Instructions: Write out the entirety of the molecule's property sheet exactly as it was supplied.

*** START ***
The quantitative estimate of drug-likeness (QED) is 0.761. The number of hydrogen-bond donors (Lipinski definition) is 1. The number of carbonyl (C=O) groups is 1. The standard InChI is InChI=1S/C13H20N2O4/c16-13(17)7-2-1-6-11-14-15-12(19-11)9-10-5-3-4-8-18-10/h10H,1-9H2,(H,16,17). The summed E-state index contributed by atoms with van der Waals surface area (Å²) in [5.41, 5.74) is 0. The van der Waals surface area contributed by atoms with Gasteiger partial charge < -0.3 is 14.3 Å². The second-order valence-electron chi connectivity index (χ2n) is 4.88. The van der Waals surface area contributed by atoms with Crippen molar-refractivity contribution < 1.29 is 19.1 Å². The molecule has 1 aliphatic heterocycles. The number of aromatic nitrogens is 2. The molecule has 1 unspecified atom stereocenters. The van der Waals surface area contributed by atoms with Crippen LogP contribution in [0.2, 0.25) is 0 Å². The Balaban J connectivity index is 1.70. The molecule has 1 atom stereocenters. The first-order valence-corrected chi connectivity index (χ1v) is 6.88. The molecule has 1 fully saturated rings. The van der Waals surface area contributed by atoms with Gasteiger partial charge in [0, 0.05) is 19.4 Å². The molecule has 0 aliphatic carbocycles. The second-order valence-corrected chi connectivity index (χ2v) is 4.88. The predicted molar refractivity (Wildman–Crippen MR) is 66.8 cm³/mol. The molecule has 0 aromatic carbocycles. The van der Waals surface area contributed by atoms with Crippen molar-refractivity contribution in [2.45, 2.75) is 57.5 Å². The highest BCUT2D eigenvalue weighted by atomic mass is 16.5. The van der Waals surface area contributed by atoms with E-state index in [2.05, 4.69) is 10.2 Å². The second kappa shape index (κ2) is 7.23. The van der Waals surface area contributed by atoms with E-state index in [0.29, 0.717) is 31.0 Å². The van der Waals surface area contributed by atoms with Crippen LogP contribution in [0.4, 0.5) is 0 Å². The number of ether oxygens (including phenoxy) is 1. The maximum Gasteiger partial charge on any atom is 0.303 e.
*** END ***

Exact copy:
The quantitative estimate of drug-likeness (QED) is 0.761. The number of hydrogen-bond donors (Lipinski definition) is 1. The number of carbonyl (C=O) groups is 1. The standard InChI is InChI=1S/C13H20N2O4/c16-13(17)7-2-1-6-11-14-15-12(19-11)9-10-5-3-4-8-18-10/h10H,1-9H2,(H,16,17). The summed E-state index contributed by atoms with van der Waals surface area (Å²) in [5.41, 5.74) is 0. The van der Waals surface area contributed by atoms with Gasteiger partial charge < -0.3 is 14.3 Å². The second-order valence-electron chi connectivity index (χ2n) is 4.88. The van der Waals surface area contributed by atoms with Crippen molar-refractivity contribution < 1.29 is 19.1 Å². The molecule has 1 aliphatic heterocycles. The number of aromatic nitrogens is 2. The molecule has 1 unspecified atom stereocenters. The van der Waals surface area contributed by atoms with Crippen LogP contribution in [0.2, 0.25) is 0 Å². The Balaban J connectivity index is 1.70. The molecule has 1 atom stereocenters. The first-order valence-corrected chi connectivity index (χ1v) is 6.88. The molecule has 1 fully saturated rings. The van der Waals surface area contributed by atoms with Gasteiger partial charge in [0, 0.05) is 19.4 Å². The molecule has 0 aliphatic carbocycles. The second-order valence-corrected chi connectivity index (χ2v) is 4.88. The predicted molar refractivity (Wildman–Crippen MR) is 66.8 cm³/mol. The molecule has 0 aromatic carbocycles. The van der Waals surface area contributed by atoms with Crippen molar-refractivity contribution in [2.45, 2.75) is 57.5 Å². The highest BCUT2D eigenvalue weighted by atomic mass is 16.5. The van der Waals surface area contributed by atoms with E-state index in [2.05, 4.69) is 10.2 Å². The second kappa shape index (κ2) is 7.23. The van der Waals surface area contributed by atoms with E-state index in [0.29, 0.717) is 31.0 Å². The van der Waals surface area contributed by atoms with Crippen LogP contribution in [0.4, 0.5) is 0 Å². The number of ether oxygens (including phenoxy) is 1. The maximum Gasteiger partial charge on any atom is 0.303 e.